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Have you had a bad experience with a for-profit college? Tell us about it.

 

You are not alone!

Tens of thousands of troops returning from Iraq and Afghanistan are re-entering civilian life. For many, higher education and technical training pave the road to successful careers and new lives. The Post-9/11 GI Bill, Montgomery GI Bill and other federal funds have been made available to them, as well as access to student loans.

Unfortunately, unscrupulous, for-profit education companies are aggressively marketing to vets promising them high-quality educations and “guaranteed jobs,” neither of which is delivered. In fact, these companies’ classes are inordinately expensive. As a result the student vets not only exhaust their GI benefits but also build up mountains of student loan debt while often receiving non-transferable credits, worthless degrees, or no degrees at all.

The Veterans’ Student Loan Relief Fund provides grants of up to $5,000 to qualified vets to help them dig out from under the debt burden accumulated by attending predatory colleges. Otherwise financially responsible veterans and qualified family members who believe they have been misled by educational companies may apply. To date more than 35 veterans have been awarded grants. For complete guidelines and application, please visit http://iava.org/loan-relief.

Each veteran’s story is unique. Here are the experiences of three recent recipients of the Fund’s grants:

 

Bryan Babcock

Bryan Babcock, a 2013 Veterans Student Loan Relief Fund grant recipient, in Iraq.

Bryan Babcock, 36, Belleview, WA, Marine Infantry and National Guard, served in Iraq

In 2004, Bryan was a Marine on the front lines in the Second Battle of Fallujah. When he returned to the U.S., his goal was to earn a degree in law enforcement. He enrolled in a for-profit college, ITT Tech, which offered a bachelor’s degree in that field. But his dreams were dashed when he learned that, despite the school’s promises, virtually no police force would accept the criminal justice degree he was working toward. He had finished his third year, had drained his hard-earned GI Bill benefits and was tens of thousands of dollars in debt. His only recourse was to return to Iraq, this time in the National Guard. Today, he is getting by paycheck to paycheck, still paying off his student loans.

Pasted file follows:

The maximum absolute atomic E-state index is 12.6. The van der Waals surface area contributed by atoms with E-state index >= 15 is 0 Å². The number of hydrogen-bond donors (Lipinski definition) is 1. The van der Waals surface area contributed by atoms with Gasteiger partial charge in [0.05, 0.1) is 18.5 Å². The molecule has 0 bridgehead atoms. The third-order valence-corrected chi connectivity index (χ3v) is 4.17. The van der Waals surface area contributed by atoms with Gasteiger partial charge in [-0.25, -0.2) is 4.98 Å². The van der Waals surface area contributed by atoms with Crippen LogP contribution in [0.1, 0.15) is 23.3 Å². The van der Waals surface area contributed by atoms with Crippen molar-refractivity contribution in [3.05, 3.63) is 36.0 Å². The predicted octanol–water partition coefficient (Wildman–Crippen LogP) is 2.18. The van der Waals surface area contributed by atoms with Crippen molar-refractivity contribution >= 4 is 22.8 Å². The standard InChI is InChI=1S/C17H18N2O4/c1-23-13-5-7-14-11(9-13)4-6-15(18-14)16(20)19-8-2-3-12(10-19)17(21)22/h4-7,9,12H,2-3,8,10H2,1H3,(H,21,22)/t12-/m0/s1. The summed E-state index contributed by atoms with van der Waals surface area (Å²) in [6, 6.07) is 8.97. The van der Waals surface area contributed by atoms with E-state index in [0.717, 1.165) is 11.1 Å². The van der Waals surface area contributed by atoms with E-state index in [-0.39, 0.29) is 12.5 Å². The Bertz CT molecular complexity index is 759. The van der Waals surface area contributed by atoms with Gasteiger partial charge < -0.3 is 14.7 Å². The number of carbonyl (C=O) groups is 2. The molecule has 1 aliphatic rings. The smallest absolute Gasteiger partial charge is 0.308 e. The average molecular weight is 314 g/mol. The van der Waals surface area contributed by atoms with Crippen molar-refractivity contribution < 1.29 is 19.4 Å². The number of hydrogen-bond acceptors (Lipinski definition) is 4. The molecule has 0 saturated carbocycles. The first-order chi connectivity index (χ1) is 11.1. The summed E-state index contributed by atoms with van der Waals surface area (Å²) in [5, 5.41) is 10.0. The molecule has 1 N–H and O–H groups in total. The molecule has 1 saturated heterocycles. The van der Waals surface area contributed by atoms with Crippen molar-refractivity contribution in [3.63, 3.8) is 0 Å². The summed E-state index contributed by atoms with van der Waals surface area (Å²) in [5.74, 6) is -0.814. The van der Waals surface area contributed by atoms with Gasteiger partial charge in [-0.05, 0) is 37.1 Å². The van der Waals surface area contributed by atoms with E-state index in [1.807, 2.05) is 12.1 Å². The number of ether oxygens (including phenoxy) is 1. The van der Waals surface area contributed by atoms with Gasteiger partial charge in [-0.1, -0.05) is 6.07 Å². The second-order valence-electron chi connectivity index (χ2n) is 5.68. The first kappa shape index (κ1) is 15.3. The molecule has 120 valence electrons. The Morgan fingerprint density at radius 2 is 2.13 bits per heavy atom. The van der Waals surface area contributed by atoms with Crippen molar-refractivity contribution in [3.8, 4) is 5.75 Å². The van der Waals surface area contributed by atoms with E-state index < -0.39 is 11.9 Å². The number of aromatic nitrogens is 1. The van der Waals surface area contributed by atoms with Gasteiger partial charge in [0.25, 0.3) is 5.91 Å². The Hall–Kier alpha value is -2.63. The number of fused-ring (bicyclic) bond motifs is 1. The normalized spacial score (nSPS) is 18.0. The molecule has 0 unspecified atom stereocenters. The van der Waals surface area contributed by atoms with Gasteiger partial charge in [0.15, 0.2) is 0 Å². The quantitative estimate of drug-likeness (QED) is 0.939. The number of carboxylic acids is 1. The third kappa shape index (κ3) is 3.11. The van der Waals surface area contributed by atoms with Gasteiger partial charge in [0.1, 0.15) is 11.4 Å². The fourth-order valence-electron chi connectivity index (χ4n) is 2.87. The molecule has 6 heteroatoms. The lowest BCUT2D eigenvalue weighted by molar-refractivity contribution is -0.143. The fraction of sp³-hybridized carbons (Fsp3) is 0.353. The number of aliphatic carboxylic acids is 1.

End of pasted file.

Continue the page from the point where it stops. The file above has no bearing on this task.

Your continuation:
Steven Dickie, 42, Tuscon/Pheonix, AZ, Army, served in Iraq

Steve’s goal was to become a teacher. When he left the service, he enrolled full-time in a community college to get first an associates degree and then a bachelors. He was using his savings to pay his living expenses and realized that he would run out of money before he received his degree. So, he transferred to the for-profit University of Phoenix, which offered an accelerated online program. After talking to the Phoenix’s advisors, he estimated that he would need $20,000 to complete his bachelors degree, most of which would be covered by federal benefits. But his tuition began rising and the school began processing loans on his behalf. It was able to do this because, when he enrolled, Phoenix advisors pressured him into signing a promissory note, which they said was required for him to enroll. The loans seem to be small, but ultimately, added up to $30,000.

 

Mae McGarry, 36, Erie, PA, Army, served in Iraq

Returning to civilian life after a stint in Iraq, Mae wanted to pursue a degree in criminal justice and psychology. She looked for a program that would give her flexibility to take care of her family while going to school. The for-profit Columbia Southern University’s on-line program seemed to fit the bill. But after three years, she found herself $50,000 in debt, her GI Bill benefits gone, without a degree and with credits that did not transfer. Today, she is slowly paying off her debt and has been studying part-time at St. Leo University, a private, nonprofit college.

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